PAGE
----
REFERENCES 1. Assessment of Serum Amyloid A testing and its clinical application in a specialized equine practice. In press JAVMA 2013. 2. Dynamics in serum of the in0ammatory markers Serum Amyloid A, haptoglobin, 2brinogen and alpha 2 globulins during induced non-infectious arthritis in the horse. Equine Vet J, 34: 699-704, 2002. 3. Blood proteins and inflammation in the horse. Vet Clinic of North America; Equine Practice 24;285-297, 2008. 4. Why perform the CBC, and how can the information be used to manage cases. AAEP Proceedings, 45: 285-290, 1999. 4. Measurement of equine 2brinogen using the Abaxis VetScan VSpro analyser. Special Equine section,14-22, 2012. 5. Serum Amyloid A as an aid to management of infectious disease in the foal: comparison with total leukocyte count, neutrophil count and 2brinogen. Equine Vet J. 34:693-698 , 2002. 6. Use of serum amyloid A and other acute phase reactants to monitor the inflammatory response after castration in horses: a 2eld study. Equine Vet J, 37:552-556, 2005. 7. Acute Phase Response to Surgery of Varying Intensity in Horses: A Preliminary Study; Veterinary Surgery 38:762–769, 2009.

EquiChek™

Inflammation Detection Made Simple

EquiChek™ SAA Test
The test is simple to use with results in less than 10 minutes. A semi-quantitative visual readout indicates whether the horse has normal, moderate or clinically significant inflammation.

  • Confirming the presence of an active inflammatory condition in the field or at the stable
  • Detection of sub – clinical inflammation where there is a suspicion something is wrong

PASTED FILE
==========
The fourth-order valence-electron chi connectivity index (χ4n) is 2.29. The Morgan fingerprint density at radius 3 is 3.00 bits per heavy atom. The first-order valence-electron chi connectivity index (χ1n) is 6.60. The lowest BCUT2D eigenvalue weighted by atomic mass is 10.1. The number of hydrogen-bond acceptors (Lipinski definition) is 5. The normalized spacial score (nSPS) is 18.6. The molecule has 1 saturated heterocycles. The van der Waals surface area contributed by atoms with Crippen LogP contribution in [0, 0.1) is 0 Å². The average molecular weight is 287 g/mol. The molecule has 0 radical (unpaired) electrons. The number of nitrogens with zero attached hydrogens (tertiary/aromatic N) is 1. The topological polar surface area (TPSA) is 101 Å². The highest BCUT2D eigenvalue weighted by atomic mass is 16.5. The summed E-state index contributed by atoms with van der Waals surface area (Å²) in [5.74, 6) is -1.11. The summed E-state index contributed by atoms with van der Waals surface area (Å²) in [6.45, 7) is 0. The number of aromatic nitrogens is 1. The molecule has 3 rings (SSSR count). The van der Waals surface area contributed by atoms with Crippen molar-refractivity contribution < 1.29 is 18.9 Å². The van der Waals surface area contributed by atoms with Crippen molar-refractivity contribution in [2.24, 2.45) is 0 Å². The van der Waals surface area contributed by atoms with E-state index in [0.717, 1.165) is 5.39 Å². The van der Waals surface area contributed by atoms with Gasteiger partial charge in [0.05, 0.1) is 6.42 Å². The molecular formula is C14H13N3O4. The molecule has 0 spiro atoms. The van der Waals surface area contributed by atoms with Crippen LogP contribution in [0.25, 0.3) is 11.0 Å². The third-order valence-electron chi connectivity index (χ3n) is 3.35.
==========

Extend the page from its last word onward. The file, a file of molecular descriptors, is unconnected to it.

• Real time monitoring of recovery of disease activity
  • Real time monitoring following therapeutic intervention
  • Detection of sub-clinical inflammation due to trauma as result of over training
  • Monitoring health status before an event to assess the horses ability/potential to perform at peak level.
  • Checking pregnant mares at late stage of gestation for plancentitis
  • Check inflammatory status prior to commencing treatment with Autologous Conditioned Serum (EC-ACS)
  • Assessing horse health prior to or after transportation
  • An indicator to prompt for more detailed diagnostic testing EquiChek™ uses a novel competitive assay format to detect SAA in whole blood. The test delivers a semi-quantitative visual readout to help distinguish between normal and mild to clinically significant inflammation. The test is based on competition between SAA present in a sample and SAA printed onto the test strip with antibody coated gold nanoparticles. Unlike other tests EquiChek™ is not affected by the high dose hook effect.

Place Order Instructions
For additional information about EquiChek™ or its application, please contact Moira McCracken, Director of Veterinary Sales, at (800) 752-8538 or via email. [Click Here]

EquiChek: Stall-side Test for Horses